Should you choose 720p or 1080i for your headend?

This summer will probably be a busy one. We’ve all been locked up for a long time. I think we all hope that the projections hold and that we can all go out safely this summer. Businesses are counting on it.

If you’re a business owner, you’re busy preparing for a flood of traffic. You might be getting that dining room ready to open, polishing up that bar, or spiffing up that hotel. I don’t blame you. The demand will be there and you have to be ready.

A headend: a worthwhile upgrade

A headend system, in case you weren’t clear, is a system that lets you distribute a TV signal to a bunch of TVs easily. All the equipment sits in a closet and a simple wiring system brings multiple channels where you need them. Hotels use them, and so do bars, restaurants, and even commercial buildings. It’s a worthwhile upgrade anytime you have a lot of people with time to spend.

Headends are used for antenna, cable, or satellite TV and there’s a good reason. Yes, we live in a streaming age. There’s no getting around that. But streaming isn’t really a good fit for large groups of people in business settings. First of all it’s very expensive to bring in enough internet capacity to let people stream effectively. Cellular service may not be an option depending on the building’s construction and location. Most importantly, very few streaming services have commercial plans. It’s illegal to stream most stuff in public areas.

The big choice: 720p or 1080i

Generally, headends can be configured to provide HD service at 1280×720 resolution or 1920×1080 resolution. It’s up to you to decided which you would like. It would seem like a no-brainer, and you would have an easy choice.  Just pick the higher resolution. But there are some things to think about. You’ll need to learn more or you could choose poorly.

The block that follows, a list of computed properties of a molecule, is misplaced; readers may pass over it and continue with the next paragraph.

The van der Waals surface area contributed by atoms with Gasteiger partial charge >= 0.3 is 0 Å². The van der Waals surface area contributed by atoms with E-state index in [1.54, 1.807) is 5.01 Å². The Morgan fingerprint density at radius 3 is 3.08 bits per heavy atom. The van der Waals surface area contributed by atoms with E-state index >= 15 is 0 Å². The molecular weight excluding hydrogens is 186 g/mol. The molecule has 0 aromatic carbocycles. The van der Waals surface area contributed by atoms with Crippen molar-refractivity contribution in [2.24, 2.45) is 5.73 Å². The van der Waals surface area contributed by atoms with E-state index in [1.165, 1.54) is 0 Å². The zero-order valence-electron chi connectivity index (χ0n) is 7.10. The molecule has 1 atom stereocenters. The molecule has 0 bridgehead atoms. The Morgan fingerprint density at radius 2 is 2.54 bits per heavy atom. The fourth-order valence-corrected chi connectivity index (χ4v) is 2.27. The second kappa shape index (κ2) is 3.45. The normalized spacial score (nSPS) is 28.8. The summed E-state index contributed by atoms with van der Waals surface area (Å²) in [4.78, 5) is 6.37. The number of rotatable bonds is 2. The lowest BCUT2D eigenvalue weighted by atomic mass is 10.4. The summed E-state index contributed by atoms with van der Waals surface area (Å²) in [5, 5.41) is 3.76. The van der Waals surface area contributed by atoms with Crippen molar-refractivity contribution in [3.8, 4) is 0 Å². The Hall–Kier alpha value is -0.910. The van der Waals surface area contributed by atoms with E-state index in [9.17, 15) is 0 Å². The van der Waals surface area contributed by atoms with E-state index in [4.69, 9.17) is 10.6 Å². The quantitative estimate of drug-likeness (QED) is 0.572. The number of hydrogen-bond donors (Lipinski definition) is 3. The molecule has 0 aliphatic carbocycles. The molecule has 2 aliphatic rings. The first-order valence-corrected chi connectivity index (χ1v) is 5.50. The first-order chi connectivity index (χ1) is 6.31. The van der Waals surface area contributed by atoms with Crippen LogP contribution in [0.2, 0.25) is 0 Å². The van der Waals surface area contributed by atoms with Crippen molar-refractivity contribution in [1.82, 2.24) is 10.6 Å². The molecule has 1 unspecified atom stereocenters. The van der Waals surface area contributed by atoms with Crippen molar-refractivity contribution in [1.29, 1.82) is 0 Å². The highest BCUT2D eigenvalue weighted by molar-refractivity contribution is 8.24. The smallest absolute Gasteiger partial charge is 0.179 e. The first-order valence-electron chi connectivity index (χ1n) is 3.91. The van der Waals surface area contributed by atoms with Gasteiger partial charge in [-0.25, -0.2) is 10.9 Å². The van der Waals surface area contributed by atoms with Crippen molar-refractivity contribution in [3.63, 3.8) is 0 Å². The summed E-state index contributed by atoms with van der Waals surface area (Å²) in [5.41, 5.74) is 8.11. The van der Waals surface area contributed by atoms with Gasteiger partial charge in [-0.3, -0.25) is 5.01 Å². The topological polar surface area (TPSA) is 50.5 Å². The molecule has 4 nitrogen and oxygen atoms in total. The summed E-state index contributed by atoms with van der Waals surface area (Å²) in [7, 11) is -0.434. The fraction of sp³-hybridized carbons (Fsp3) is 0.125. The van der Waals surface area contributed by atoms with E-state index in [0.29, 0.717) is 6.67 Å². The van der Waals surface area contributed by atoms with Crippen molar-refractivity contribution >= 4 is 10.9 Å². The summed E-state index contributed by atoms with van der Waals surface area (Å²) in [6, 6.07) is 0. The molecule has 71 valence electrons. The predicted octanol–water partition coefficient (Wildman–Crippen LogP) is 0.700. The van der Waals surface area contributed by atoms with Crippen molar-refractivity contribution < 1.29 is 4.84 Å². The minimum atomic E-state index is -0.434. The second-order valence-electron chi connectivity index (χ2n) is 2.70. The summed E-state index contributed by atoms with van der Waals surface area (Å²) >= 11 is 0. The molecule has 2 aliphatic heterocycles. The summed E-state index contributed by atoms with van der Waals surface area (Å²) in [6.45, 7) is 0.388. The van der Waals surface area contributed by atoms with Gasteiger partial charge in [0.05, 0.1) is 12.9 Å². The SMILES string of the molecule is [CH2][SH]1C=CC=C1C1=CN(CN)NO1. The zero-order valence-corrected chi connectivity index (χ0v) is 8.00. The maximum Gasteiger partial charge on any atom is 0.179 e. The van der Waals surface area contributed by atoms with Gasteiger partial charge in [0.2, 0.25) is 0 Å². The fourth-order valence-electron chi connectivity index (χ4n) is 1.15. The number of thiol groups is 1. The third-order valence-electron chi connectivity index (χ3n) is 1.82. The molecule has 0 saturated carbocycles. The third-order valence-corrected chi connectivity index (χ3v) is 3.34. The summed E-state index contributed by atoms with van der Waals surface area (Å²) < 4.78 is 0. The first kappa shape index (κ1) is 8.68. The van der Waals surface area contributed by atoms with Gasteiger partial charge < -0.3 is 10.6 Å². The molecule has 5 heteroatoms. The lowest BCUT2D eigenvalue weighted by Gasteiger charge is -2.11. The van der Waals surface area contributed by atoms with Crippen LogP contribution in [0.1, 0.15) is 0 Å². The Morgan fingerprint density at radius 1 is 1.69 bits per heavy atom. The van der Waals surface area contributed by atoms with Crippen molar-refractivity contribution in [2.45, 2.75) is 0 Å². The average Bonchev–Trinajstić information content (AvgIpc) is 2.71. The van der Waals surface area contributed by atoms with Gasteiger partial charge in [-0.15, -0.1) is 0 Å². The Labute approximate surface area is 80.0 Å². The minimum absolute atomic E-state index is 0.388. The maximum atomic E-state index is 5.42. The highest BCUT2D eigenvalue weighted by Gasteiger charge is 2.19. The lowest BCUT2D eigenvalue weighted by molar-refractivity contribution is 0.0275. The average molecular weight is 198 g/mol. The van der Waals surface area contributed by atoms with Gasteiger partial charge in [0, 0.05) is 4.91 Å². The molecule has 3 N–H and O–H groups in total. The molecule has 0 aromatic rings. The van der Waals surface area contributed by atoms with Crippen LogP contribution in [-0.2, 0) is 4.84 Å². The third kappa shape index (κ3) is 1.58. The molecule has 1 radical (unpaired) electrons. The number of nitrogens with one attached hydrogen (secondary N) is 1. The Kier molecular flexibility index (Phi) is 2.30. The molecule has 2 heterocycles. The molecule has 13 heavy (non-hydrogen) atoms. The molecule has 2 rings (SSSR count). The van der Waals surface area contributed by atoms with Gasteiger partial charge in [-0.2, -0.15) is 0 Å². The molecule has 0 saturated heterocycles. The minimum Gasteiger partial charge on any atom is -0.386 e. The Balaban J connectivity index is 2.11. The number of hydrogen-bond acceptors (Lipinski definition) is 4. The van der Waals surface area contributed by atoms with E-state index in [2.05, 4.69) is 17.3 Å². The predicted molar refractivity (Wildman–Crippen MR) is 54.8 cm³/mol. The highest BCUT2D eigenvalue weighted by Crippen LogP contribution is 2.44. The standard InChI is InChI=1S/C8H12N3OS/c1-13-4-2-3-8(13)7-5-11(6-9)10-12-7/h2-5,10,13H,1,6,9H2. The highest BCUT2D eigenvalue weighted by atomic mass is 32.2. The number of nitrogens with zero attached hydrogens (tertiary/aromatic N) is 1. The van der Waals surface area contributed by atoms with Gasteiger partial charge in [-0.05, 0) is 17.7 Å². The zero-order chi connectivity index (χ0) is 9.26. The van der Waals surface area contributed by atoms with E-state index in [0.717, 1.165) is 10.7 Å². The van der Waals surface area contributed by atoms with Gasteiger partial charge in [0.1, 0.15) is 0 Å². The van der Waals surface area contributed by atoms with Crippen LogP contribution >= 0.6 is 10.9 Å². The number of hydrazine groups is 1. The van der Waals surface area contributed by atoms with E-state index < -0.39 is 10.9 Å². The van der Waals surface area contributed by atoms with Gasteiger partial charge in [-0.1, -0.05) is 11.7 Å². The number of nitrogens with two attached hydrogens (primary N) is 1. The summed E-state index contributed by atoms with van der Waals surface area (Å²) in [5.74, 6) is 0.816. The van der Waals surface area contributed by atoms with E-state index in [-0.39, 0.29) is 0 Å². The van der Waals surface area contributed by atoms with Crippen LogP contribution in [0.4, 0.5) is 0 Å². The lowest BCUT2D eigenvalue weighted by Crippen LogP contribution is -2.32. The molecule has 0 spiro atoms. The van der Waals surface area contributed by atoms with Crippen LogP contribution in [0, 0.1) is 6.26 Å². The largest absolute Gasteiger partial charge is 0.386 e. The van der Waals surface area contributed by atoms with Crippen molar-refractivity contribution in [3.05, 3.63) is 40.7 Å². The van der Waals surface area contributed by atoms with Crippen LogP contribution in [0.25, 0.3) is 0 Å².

1080i headends are sometimes more expensive

The encoders you’ll need to go up to 1080i resolution are sometimes pricier. Now, I’ll tell you right out that the chips are the same and this is just a case where the manufacturers are squeezing profit out where they can. There isn’t much you can do about that, and you’ll have to accept it. At some point it will all cost the same but that’s a while in the future.

720p headends may be more efficient

Depending on how you put your systems together, it may be possible to put more channels in the same amount of bandwidth by using 720p. This depends on the equipment and is not always a concern. Higher-end headends allow you to fine-tune the bitrate for each channel to make sure you’re making the most out of what you have.

The quality difference might not even be that much

See, it’s not really resolution that determines quality. As I showed here, resolution is only one measure of how good an image looks. Another is bitrate. Bitrate describes the compression level of an image. If it’s too compressed, the image quality will suffer.

Some headends let you control the bitrate of the final signal that they put out. In reality this means that a 1280×720 stream could look better than a 1920×1080 stream if they’re both set to a low bitrate. The 1080i stream would be overcompressed and the 720p stream would be less so.

Will your customers be able to tell the difference?

If you’re running a sports bar with multiple 70″ televisions, your customers will definitely notice the difference in quality. If you’re running a hotel with 32″ televisions in the rooms, chances are they won’t. In the end it’s your decision which to choose based on your own circumstances.

Call Signal Connect for your next facility upgrade

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About the Author

Stuart Sweet
Stuart Sweet is the editor-in-chief of The Solid Signal Blog and a "master plumber" at Signal Group, LLC. He is the author of over 8,000 articles and longform tutorials including many posted here. Reach him by clicking on "Contact the Editor" at the bottom of this page.